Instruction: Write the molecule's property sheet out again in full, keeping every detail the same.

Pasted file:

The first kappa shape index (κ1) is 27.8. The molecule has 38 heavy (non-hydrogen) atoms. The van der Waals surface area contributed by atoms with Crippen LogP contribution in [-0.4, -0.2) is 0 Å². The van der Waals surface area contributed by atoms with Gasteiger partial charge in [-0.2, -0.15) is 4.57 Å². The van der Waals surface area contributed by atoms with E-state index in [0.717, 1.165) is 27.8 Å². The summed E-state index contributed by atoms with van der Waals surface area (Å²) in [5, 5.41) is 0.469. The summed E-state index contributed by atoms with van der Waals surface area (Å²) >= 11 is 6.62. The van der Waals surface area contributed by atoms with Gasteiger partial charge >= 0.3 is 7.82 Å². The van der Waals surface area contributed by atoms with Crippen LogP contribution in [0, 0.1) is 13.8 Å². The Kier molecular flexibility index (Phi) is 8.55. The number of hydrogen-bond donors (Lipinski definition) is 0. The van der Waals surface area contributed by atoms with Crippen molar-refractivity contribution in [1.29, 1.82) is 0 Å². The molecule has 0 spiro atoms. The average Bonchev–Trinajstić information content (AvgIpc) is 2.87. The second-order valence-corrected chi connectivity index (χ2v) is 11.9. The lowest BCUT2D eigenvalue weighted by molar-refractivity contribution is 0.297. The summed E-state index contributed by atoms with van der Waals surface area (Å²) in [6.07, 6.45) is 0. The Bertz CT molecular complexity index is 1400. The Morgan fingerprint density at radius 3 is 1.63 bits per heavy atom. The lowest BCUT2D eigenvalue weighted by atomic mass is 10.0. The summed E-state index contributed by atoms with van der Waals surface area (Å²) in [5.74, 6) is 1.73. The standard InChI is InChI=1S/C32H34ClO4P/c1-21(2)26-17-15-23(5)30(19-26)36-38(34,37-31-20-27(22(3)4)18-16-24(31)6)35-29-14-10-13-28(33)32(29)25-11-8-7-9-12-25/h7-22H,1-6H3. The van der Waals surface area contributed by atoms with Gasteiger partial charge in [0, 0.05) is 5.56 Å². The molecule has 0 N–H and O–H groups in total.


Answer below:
The first kappa shape index (κ1) is 27.8. The molecule has 38 heavy (non-hydrogen) atoms. The van der Waals surface area contributed by atoms with Crippen LogP contribution in [-0.4, -0.2) is 0 Å². The van der Waals surface area contributed by atoms with Gasteiger partial charge in [-0.2, -0.15) is 4.57 Å². The van der Waals surface area contributed by atoms with E-state index in [0.717, 1.165) is 27.8 Å². The summed E-state index contributed by atoms with van der Waals surface area (Å²) in [5, 5.41) is 0.469. The summed E-state index contributed by atoms with van der Waals surface area (Å²) >= 11 is 6.62. The van der Waals surface area contributed by atoms with Gasteiger partial charge >= 0.3 is 7.82 Å². The van der Waals surface area contributed by atoms with Crippen LogP contribution in [0, 0.1) is 13.8 Å². The Kier molecular flexibility index (Phi) is 8.55. The number of hydrogen-bond donors (Lipinski definition) is 0. The van der Waals surface area contributed by atoms with Crippen molar-refractivity contribution in [1.29, 1.82) is 0 Å². The molecule has 0 spiro atoms. The average Bonchev–Trinajstić information content (AvgIpc) is 2.87. The second-order valence-corrected chi connectivity index (χ2v) is 11.9. The lowest BCUT2D eigenvalue weighted by molar-refractivity contribution is 0.297. The summed E-state index contributed by atoms with van der Waals surface area (Å²) in [6.07, 6.45) is 0. The Bertz CT molecular complexity index is 1400. The Morgan fingerprint density at radius 3 is 1.63 bits per heavy atom. The lowest BCUT2D eigenvalue weighted by atomic mass is 10.0. The summed E-state index contributed by atoms with van der Waals surface area (Å²) in [5.74, 6) is 1.73. The standard InChI is InChI=1S/C32H34ClO4P/c1-21(2)26-17-15-23(5)30(19-26)36-38(34,37-31-20-27(22(3)4)18-16-24(31)6)35-29-14-10-13-28(33)32(29)25-11-8-7-9-12-25/h7-22H,1-6H3. The van der Waals surface area contributed by atoms with Gasteiger partial charge in [0, 0.05) is 5.56 Å². The molecule has 0 N–H and O–H groups in total.